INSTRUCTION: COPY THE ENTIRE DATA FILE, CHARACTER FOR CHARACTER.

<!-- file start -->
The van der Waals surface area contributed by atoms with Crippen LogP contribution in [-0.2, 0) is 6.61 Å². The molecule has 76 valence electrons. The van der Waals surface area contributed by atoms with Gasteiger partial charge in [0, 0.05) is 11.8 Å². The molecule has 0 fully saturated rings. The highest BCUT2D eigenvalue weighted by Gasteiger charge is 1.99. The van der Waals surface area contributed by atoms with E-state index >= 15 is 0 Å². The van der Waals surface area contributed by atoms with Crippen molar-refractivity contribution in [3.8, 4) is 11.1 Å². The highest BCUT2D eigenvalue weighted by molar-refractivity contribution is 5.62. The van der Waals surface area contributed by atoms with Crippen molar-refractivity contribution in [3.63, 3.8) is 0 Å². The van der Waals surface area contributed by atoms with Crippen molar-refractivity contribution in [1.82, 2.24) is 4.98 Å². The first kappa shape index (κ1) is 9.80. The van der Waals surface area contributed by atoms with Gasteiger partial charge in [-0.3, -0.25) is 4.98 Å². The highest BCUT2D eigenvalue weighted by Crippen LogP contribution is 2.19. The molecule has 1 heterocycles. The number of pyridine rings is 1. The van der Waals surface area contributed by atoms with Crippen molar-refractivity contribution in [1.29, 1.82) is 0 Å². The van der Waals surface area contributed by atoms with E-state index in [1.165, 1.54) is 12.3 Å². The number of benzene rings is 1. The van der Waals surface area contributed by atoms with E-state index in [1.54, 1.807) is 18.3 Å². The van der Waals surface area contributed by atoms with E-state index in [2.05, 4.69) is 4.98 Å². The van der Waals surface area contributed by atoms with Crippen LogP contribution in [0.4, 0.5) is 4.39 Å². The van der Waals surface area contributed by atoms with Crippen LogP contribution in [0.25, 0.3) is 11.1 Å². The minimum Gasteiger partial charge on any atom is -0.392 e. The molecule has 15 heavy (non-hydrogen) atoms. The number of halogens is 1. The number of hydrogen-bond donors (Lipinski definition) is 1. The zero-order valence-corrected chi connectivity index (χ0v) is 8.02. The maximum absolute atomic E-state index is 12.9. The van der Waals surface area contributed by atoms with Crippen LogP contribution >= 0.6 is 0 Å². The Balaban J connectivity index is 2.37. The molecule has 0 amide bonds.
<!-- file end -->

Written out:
The van der Waals surface area contributed by atoms with Crippen LogP contribution in [-0.2, 0) is 6.61 Å². The molecule has 76 valence electrons. The van der Waals surface area contributed by atoms with Gasteiger partial charge in [0, 0.05) is 11.8 Å². The molecule has 0 fully saturated rings. The highest BCUT2D eigenvalue weighted by Gasteiger charge is 1.99. The van der Waals surface area contributed by atoms with E-state index >= 15 is 0 Å². The van der Waals surface area contributed by atoms with Crippen molar-refractivity contribution in [3.8, 4) is 11.1 Å². The highest BCUT2D eigenvalue weighted by molar-refractivity contribution is 5.62. The van der Waals surface area contributed by atoms with Crippen molar-refractivity contribution in [3.63, 3.8) is 0 Å². The van der Waals surface area contributed by atoms with Crippen molar-refractivity contribution in [1.82, 2.24) is 4.98 Å². The first kappa shape index (κ1) is 9.80. The van der Waals surface area contributed by atoms with Gasteiger partial charge in [-0.3, -0.25) is 4.98 Å². The highest BCUT2D eigenvalue weighted by Crippen LogP contribution is 2.19. The molecule has 1 heterocycles. The number of pyridine rings is 1. The van der Waals surface area contributed by atoms with Crippen molar-refractivity contribution in [1.29, 1.82) is 0 Å². The van der Waals surface area contributed by atoms with E-state index in [1.165, 1.54) is 12.3 Å². The number of benzene rings is 1. The van der Waals surface area contributed by atoms with E-state index in [1.54, 1.807) is 18.3 Å². The van der Waals surface area contributed by atoms with E-state index in [2.05, 4.69) is 4.98 Å². The van der Waals surface area contributed by atoms with Crippen LogP contribution in [0.4, 0.5) is 4.39 Å². The van der Waals surface area contributed by atoms with Crippen LogP contribution in [0.25, 0.3) is 11.1 Å². The minimum Gasteiger partial charge on any atom is -0.392 e. The molecule has 15 heavy (non-hydrogen) atoms. The number of halogens is 1. The number of hydrogen-bond donors (Lipinski definition) is 1. The zero-order valence-corrected chi connectivity index (χ0v) is 8.02. The maximum absolute atomic E-state index is 12.9. The van der Waals surface area contributed by atoms with Crippen LogP contribution >= 0.6 is 0 Å². The Balaban J connectivity index is 2.37. The molecule has 0 amide bonds.